Media Lifeline: Hello! magazine

Celebrity journalism's Rolls-Royce is back to getting the biggest weddings as it turns 20 years old.

May 1988: Hello!, a UK version of the Spanish weekly celebrity title Hola! (which first started in 1946), launches with a cover story featuring Princess Anne - the first one-to-one royal interview published in a British glossy, it claims. Its debut ABC figure is 180,169.

December 1992: Circulation builds steadily, despite the launch of a rival title, OK!. Its successful formula is based on the life and times of minor royals (Fergie, for instance) and its exclusive coverage of trashy celebrity weddings (Bill Wyman to Mandy Smith, Liz Taylor to a man in a white tuxedo). In the July-December 1992 ABCs, its sale is 487,704.

September 1997: Triumph out of tragedy as Hello! produces its two best-selling issues - coverage of the death of Princess Diana and then, a week later, of her funeral. The latter notches up a sale of 1.1 million, and helps the magazine to its best ABC to date - 574,585.

July 2003: The early years of the new century find the title's sale fluctuating wildly. Its battle with OK! has intensified following OK!'s coup in winning an auction for coverage of the Beckham wedding in 1999; it sells 1.5 million copies of that issue. But by 2003, Hello! has settled down to steady growth again, and a Jan-June 2003 ABC of 347,461.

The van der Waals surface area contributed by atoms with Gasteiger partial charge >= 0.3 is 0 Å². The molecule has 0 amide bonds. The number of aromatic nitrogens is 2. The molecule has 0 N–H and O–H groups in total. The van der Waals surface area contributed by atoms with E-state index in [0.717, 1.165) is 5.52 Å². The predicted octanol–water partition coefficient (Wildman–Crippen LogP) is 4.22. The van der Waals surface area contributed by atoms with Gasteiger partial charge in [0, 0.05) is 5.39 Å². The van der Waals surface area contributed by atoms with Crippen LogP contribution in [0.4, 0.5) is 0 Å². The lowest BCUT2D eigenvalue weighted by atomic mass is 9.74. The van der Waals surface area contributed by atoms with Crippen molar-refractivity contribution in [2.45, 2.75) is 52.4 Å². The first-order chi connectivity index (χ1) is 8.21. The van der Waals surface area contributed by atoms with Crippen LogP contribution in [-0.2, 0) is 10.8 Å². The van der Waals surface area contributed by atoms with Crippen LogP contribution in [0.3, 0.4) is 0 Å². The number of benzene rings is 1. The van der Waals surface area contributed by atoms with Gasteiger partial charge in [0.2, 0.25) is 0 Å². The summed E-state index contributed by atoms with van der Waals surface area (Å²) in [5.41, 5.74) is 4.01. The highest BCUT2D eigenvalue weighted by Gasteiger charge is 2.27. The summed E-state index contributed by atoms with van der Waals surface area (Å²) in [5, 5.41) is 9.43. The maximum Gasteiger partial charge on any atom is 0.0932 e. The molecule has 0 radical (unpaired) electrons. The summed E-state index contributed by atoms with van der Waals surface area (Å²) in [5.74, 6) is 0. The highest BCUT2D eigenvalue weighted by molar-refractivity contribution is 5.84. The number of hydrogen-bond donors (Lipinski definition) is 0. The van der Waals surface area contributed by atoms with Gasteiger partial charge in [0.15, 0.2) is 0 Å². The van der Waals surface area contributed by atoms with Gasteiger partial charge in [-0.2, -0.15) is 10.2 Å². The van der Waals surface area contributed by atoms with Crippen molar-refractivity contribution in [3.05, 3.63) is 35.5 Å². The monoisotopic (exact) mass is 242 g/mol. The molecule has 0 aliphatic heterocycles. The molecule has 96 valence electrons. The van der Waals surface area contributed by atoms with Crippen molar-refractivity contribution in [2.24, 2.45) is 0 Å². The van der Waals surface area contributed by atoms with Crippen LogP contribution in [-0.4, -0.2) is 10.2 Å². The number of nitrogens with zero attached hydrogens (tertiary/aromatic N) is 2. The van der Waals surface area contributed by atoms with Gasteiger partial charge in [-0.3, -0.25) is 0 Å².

May 2008: Hello! celebrates its 20th birthday with a bash attended by Joan Collins, Tamara Beckwith, Tara Palmer-Tomkinson, Gloria Hunniford and the Llewelyn-Bowens. With its circulation now at 405,615, the publisher claims it is the Rolls-Royce of celebrity journalism, citing its piece on the wedding of Peter Phillips, the son of Princess Anne, as an example.

Fast forward ...

June 2010: After a couple of thin years, Hello! hits paydirt once more when it secures exclusive access to the nuptials of Prince Harry and a nightclub chanteuse formerly known as Cheryl Tweedy-Cole, sponsored by After Eight mints. The issue shifts more than a million copies, threatening to eclipse the title's previous record sale.